É. Did you spend all your time in the States?

C.B. I soon found out that many of our former factories were still standing in New Haven, which is where the brand was founded. I started going there regularly to look for archive pieces. I discovered that for the first 25 or 30 years of the brand’s existence [Gant was founded in 1949], it only made shirts. In the 1950s, every Gant shirt had the name of the shop on its label. And at one point, we had over 600 customers in theUnited States. I spent a crazy amount of time researching the brand. One day, I was rifling through a dusty old box we’d found and were just about to throw away when I came across a recording of a two-hour interview with Marty Gant, the founder’s son, on which he told the entire story of the brand in so much detail that it still gives me goosebumps. What he said on the tape answered every single question I had at that time. He talked about all the brands Gant had ever manufactured for, the management’s interactions with Ralph Lauren, the Kennedys and the birth of the Ivy League style. That tape was a gold mine.

É. What role did Gant play in creating the preppy Ivy League look?

C.B. Brooks Brothers invented the button-down oxford shirt, but to get one from them you had to order it, whereas Gant supplied them for the mass market. More importantly, Gant made a name for itself with stripes, colors and checked patterns that other brands didn’t do. Legend also has it that Gant added the loop on the back of shirts and a button on the back of the collar. Everyone in the office is sick and tired of me going on about our heritage all the time [laughs], and they’re right. The truth is that it’s my job to find the balance between our heritage and modernity. It’s not easy because our clientele is very diverse. For example, my father has been wearing Gant for 35 years, and he was pretty rattled when I took over. “You’re going to screw it all up!” he told me. [Laughs] I want us to always have products that will appeal to him, but I also want to attract people with a more contemporary style. You need strong pieces to make that happen. That explains the fur coat in our winter collection. People may well ask, “Is it really Gant, that coat?” But I have a Gant ad from 1975 with a very similar fur coat, so the answer is yes.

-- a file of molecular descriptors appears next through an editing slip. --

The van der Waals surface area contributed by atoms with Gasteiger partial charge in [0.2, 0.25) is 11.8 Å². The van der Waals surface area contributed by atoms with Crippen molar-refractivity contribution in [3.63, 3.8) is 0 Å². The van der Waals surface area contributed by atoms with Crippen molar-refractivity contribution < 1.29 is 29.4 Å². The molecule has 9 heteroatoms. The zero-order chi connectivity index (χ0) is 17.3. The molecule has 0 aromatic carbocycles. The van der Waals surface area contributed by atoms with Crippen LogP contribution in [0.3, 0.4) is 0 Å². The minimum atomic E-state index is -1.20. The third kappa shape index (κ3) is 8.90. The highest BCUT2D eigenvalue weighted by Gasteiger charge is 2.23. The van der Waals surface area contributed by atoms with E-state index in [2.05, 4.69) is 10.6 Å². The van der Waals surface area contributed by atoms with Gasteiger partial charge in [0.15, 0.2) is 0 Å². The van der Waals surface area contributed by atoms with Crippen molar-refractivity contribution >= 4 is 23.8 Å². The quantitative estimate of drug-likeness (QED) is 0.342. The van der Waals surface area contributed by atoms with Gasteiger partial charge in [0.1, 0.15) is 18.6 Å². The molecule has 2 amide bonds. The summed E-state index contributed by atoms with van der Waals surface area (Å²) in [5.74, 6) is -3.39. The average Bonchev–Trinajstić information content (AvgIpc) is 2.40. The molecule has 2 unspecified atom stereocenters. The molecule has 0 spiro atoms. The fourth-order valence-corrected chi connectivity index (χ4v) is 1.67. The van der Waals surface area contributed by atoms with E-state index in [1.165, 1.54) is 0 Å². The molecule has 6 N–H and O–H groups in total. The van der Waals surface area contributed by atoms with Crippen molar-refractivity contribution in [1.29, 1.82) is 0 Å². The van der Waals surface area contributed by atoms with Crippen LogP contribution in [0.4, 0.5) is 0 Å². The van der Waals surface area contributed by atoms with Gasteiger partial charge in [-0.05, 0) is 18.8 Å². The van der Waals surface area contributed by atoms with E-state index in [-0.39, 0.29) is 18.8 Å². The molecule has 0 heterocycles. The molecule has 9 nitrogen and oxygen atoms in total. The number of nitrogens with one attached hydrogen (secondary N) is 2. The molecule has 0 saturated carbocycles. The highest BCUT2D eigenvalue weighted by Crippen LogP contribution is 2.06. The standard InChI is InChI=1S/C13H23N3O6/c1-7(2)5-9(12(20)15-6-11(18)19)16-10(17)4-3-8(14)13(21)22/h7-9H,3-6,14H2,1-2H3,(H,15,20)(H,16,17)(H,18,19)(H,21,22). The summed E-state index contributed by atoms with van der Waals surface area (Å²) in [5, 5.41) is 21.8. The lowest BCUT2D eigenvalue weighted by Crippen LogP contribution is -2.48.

É. How has your own style evolved since you worked at Solo?

C.B. There have been various stages. At one point, I decided I’d make my own clothes, to be “different.” I borrowed my mother’s sewing gear and made some horrible pistachio-green-and-black pants with an elastic waistband. [Laughs] Today, they’d almost be fashionable, but at the time they were really weird. I have a vivid recollection of a girl I had a crush on telling me that my pants were repulsive. She broke my heart, and I never wore them again. But I did love those pants. Thing soon got back on track, though. In the early ’90s, I settled on my staple outfit: jeans, faded T-shirt, oxford button-down, jacket. Very simple, very accessible things.

É. Apparently, you also went through a very black period.

C.B. In 2014, I threw everything out and bought myself five pairs of black jeans and 50 black T-shirts and started wearing chunky sneakers. Hands up, I admit it. Everyone hated them, but they’re so comfortable—for running, for exercising, for going to work.

É. When did you finally find your way back to the classics?

C.B. I left Gant for four years, between 2016 and 2020, then returned. As I started to think about renewing the brand, I found myself wanting to dress in jeans and oxford shirts again. One day, I came into the office like this, and everyone said, “You look so colorful today!”

É. If you could only keep a few pieces, which ones couldn’t you live without?

C.B. The button-downs I’ve been wearing for the last three years, which are nice and faded. Jeans, good shoes—English, handmade, in cordovan leather if possible. And a nice watch, naturally. Any Rolex from before 1984 is perfect. I really like the Patek Nautilus 3700, too, but its price has gone up so much. I’m glad I started buying old watches when I did. Now, if I want to refurbish my house, all I have to do is sell one!